How to Identify the Best Antidepressant? Is Genetic Testing Enough?

How to Identify the Best Antidepressant? Is Genetic Testing Enough?

Identifying the best antidepressant for patients is not a straightforward process for healthcare providers. This is not ideal and is, unfortunately, a reality. Thankfully there are now techniques to make it more likely to get the best one, the first time.

There is significant variation in therapeutic response, and side effects, to antidepressant drugs. Several antidepressant drugs may need to be tried before an effective one, with no, or tolerable side effects are found for a patient. Between 30% and 50% of patients with the major depressive disorder do not respond to their first antidepressant trial and remission rates are as low as 37.5%. During this drug testing period, patients may experience side effects and their symptoms may not improve or even get worse. Pharmacogenetics has been introduced as a method for reducing that drug testing period.

In this article, our Chief Scientific Officer, Prof. Martin Dawes will discuss the role of pharmacogenetics in treating depression. You’ll also learn about a solution that enables the use of evidence-based pharmacogenetics at the point of care.

Let’s dive right in!

What can a person’s genes tell them about how they might react to antidepressants?

Dr. Martin Dawes

Common variations in a few genes can alter the way some antidepressant drugs are dealt with by your body. People with these genetic variations may need different doses of the drug to gain benefits and avoid harm.

An example of this is one gene called CYP2C19 and its effect on Citalopram, a commonly used antidepressant drug. One common genetic variation of CYP2C19 may lead to Citalopram being inactivated much faster than expected. This individual may need a higher dose, but those doses are unpredictable, so the recommendation is to avoid that drug and use another antidepressant drug. This variation may be present in 5% of Caucasians and 20% of Asians.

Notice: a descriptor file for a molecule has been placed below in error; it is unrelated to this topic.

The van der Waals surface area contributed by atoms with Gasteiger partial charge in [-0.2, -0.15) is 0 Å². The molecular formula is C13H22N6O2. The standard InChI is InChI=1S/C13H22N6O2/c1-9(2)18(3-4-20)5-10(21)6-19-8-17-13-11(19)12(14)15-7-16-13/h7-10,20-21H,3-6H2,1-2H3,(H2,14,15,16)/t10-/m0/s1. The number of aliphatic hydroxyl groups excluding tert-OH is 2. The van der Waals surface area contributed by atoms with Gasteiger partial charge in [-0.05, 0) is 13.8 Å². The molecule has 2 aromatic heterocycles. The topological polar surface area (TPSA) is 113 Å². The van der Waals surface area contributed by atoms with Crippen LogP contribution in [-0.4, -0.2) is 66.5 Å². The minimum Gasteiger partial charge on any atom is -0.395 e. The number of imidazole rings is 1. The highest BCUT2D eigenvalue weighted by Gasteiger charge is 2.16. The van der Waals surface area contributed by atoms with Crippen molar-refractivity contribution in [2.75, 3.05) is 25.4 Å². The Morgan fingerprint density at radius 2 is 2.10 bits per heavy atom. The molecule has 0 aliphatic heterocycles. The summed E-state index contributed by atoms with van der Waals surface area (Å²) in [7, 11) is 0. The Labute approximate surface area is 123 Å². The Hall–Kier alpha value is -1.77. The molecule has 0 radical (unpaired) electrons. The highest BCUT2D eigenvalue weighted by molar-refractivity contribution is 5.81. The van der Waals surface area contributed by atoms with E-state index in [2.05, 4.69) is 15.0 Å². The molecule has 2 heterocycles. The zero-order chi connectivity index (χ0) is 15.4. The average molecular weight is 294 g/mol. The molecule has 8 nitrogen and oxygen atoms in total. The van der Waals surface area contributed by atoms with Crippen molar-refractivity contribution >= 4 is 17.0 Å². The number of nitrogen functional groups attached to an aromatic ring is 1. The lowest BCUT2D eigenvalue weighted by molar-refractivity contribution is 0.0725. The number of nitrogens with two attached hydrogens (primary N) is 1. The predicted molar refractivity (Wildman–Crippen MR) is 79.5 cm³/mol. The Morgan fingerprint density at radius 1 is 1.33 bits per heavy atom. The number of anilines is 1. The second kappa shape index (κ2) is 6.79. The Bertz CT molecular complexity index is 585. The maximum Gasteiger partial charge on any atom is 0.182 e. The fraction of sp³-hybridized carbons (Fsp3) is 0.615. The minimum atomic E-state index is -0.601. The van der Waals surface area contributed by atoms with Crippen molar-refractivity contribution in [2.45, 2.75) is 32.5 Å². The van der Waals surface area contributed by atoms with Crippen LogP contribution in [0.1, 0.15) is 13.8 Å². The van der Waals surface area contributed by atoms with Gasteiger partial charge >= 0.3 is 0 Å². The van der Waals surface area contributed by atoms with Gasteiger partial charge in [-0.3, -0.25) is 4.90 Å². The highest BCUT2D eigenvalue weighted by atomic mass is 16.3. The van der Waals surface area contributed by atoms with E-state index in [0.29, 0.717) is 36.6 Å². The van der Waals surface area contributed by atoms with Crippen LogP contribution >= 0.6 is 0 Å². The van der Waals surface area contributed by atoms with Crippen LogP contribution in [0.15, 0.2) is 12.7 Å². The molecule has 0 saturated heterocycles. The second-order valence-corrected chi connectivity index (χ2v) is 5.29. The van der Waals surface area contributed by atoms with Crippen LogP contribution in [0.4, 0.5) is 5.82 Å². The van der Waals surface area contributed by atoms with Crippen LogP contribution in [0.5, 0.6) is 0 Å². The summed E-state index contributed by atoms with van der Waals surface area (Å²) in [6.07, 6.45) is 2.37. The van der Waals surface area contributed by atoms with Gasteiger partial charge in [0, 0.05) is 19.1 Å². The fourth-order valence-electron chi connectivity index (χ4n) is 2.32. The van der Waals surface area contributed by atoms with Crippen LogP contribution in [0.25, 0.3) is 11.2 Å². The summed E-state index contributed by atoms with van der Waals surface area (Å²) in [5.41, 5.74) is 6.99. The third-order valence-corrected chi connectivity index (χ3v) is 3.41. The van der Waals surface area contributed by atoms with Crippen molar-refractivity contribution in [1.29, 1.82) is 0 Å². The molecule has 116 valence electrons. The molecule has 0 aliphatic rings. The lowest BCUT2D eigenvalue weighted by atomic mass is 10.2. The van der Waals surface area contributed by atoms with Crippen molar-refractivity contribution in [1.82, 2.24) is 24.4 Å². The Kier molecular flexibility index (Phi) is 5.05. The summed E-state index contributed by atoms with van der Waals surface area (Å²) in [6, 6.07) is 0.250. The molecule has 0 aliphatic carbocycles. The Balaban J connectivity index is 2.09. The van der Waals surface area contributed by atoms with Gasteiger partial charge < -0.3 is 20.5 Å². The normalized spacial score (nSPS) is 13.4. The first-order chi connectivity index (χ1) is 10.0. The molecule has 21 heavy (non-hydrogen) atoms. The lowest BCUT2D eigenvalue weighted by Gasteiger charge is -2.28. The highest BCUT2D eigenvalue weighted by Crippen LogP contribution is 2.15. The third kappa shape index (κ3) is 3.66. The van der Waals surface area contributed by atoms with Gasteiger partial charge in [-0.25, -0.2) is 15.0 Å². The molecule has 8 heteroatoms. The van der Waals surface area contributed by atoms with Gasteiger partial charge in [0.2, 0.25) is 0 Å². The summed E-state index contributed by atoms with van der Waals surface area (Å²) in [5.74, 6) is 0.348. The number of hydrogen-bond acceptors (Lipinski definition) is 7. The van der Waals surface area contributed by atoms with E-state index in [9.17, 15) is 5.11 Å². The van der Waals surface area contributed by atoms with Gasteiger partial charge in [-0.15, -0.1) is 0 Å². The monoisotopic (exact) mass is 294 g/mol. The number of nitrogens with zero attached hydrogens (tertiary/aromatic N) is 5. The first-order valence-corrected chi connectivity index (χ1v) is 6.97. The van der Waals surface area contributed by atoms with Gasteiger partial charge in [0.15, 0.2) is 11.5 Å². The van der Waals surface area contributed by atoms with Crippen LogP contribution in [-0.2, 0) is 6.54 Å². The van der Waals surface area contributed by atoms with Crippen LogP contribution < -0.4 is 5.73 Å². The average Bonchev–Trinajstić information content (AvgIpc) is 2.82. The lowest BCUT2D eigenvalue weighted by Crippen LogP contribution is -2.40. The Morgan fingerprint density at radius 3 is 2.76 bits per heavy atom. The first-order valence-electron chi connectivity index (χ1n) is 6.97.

Another common genetic variant of CYP2C19 may lead to Citalopram being inactivated more slowly, and in this situation, a lower dose can be suggested. The takeaway message is that pharmacogenetic variants are quite common, have effects on common antidepressant drugs and that this information is not easy nor quick to translate and make usable in a normal clinical encounter.

How can pharmacogenetic information be integrated into drug decisions?

This is an important question. The evidence about the utility of pharmacogenetic tests in certain conditions has been assembled by a couple of international consortiums, one in Europe and one in the USA. The group in the USA, the Clinical Pharmacogenetics Implementation Consortium, CPIC for short, has developed guidelines on the genetic variants and how this information can be used. A companion database, PharmGKB gives detailed information about genetic-drug associations that inform these guidelines. These two sources of information are very useful to clinicians, but also demonstrate the complexity of translating pharmacogenetic information for clinical care.